On this day in history the iconic ship, the RMS Titanic, sank into the ocean after a collision with an iceberg. The ship traveled with over 2,224 passengers and crew but, sadly there were only 711 survivors. In Cape Race, Newfoundland, wireless radio operators heard the last of the distress calls that the sinking ship continued to send out. The ship split in two, foundered, and gradually made its way to its final resting place on the seabed at a depth of 12,415 feet (3,784 m). The remains of the ship were discovered in 1985; since then, thousands of artifacts have been recovered.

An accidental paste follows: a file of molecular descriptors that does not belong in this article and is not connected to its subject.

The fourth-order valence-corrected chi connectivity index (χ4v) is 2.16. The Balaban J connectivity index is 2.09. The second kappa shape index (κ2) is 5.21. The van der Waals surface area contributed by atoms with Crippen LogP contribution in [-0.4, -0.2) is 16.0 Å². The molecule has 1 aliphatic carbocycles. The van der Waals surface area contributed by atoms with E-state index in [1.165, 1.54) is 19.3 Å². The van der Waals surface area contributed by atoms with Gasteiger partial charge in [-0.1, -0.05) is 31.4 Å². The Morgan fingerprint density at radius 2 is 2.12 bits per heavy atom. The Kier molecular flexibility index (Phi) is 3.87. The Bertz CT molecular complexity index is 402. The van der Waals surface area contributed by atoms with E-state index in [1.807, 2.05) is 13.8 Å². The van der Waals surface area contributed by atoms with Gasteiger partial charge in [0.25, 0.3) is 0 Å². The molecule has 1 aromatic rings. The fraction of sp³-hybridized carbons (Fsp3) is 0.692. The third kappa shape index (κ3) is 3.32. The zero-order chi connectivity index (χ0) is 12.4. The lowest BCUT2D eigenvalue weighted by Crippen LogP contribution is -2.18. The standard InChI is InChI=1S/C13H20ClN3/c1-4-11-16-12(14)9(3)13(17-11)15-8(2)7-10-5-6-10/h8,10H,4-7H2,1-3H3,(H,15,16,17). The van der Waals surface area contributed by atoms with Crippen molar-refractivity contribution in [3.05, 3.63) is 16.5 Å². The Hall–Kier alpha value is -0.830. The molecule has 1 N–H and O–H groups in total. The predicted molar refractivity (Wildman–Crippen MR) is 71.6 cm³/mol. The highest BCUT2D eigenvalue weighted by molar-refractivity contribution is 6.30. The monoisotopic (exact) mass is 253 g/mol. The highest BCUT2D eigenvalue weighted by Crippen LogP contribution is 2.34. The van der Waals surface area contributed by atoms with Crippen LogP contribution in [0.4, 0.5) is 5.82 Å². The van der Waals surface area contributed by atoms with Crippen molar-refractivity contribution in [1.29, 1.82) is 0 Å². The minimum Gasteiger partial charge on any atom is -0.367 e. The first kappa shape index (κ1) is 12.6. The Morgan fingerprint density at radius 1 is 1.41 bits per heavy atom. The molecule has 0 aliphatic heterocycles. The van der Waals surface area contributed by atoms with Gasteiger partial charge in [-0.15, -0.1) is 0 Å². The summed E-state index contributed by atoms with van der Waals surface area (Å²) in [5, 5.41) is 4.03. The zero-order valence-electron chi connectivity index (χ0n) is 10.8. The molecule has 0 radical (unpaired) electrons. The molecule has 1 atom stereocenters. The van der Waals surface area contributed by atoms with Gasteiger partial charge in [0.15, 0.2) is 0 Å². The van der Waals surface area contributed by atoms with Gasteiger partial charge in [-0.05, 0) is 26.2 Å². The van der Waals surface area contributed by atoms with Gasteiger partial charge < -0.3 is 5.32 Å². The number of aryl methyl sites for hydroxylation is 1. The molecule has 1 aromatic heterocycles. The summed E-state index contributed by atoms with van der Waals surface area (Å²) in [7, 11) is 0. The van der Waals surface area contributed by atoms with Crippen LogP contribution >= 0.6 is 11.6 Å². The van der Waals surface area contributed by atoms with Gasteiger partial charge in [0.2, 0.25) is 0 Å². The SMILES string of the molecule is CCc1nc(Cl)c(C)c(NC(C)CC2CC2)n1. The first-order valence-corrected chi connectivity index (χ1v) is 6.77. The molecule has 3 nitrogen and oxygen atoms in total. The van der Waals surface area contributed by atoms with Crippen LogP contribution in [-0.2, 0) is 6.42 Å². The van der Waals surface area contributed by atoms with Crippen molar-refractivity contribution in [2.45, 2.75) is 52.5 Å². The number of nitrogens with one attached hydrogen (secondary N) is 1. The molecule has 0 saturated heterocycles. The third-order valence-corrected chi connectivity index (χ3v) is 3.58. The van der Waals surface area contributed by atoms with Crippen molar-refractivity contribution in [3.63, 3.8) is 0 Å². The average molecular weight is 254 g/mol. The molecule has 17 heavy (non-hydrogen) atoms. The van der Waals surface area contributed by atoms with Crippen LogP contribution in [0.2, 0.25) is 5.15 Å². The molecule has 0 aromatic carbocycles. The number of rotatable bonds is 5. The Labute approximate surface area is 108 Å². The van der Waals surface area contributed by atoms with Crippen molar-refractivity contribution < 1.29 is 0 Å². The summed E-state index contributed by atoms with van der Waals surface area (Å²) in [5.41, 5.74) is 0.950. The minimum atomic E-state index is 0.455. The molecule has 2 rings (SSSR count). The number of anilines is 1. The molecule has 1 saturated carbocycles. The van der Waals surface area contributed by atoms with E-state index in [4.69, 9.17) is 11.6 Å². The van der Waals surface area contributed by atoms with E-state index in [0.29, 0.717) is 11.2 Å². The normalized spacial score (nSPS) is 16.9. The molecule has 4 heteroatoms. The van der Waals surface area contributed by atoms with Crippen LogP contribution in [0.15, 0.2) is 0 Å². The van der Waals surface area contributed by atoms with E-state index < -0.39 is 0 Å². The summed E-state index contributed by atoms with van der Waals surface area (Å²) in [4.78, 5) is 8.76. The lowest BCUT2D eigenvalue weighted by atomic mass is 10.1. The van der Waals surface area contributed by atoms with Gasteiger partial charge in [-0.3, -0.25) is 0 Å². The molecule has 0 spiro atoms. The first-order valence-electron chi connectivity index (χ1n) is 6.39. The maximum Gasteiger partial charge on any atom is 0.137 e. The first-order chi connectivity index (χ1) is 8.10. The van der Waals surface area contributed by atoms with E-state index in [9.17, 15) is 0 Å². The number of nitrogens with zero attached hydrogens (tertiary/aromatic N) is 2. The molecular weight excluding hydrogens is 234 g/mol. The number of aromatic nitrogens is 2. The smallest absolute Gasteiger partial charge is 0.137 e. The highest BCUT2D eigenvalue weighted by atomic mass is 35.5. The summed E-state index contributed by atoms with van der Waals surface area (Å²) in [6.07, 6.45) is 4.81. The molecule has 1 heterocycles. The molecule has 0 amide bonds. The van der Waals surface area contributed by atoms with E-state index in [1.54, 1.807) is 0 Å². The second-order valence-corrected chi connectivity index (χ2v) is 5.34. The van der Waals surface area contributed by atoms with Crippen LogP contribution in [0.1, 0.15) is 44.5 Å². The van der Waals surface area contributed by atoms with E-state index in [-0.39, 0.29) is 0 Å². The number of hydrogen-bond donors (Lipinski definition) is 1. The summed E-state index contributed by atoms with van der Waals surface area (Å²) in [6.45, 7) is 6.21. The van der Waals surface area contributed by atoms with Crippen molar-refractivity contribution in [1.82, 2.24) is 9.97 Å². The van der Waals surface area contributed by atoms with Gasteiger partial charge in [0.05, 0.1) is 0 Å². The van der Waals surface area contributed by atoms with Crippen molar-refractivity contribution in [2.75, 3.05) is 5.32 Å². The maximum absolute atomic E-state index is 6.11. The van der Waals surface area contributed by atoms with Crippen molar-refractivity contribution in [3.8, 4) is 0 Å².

The Titanic has been recognized as one of the worst disasters at sea. Many films, books, articles, and museum exhibits focus on the Titanic and its tragic ending. The library has some interesting resources if you want to learn more about the Titanic, or ships and boating in general. There are a variety of books, e-books, and articles available trough the library and at your disposal. The database Films on Demand contains more than 8,200 online videos that are all available to access remotely. This playlist was created from the Films on Demand database, and it contains 4 films that will help you better understand the sinking of the Titanic, why it happened, and how the ship looks over 100 years later. For a very different approach to remembering this tragic event, check out this article in The Telegraph that reports that the sinking of the Titanic has been played out in real-time, using the social networking tool, Twitter. To discover the Twitter account, click here.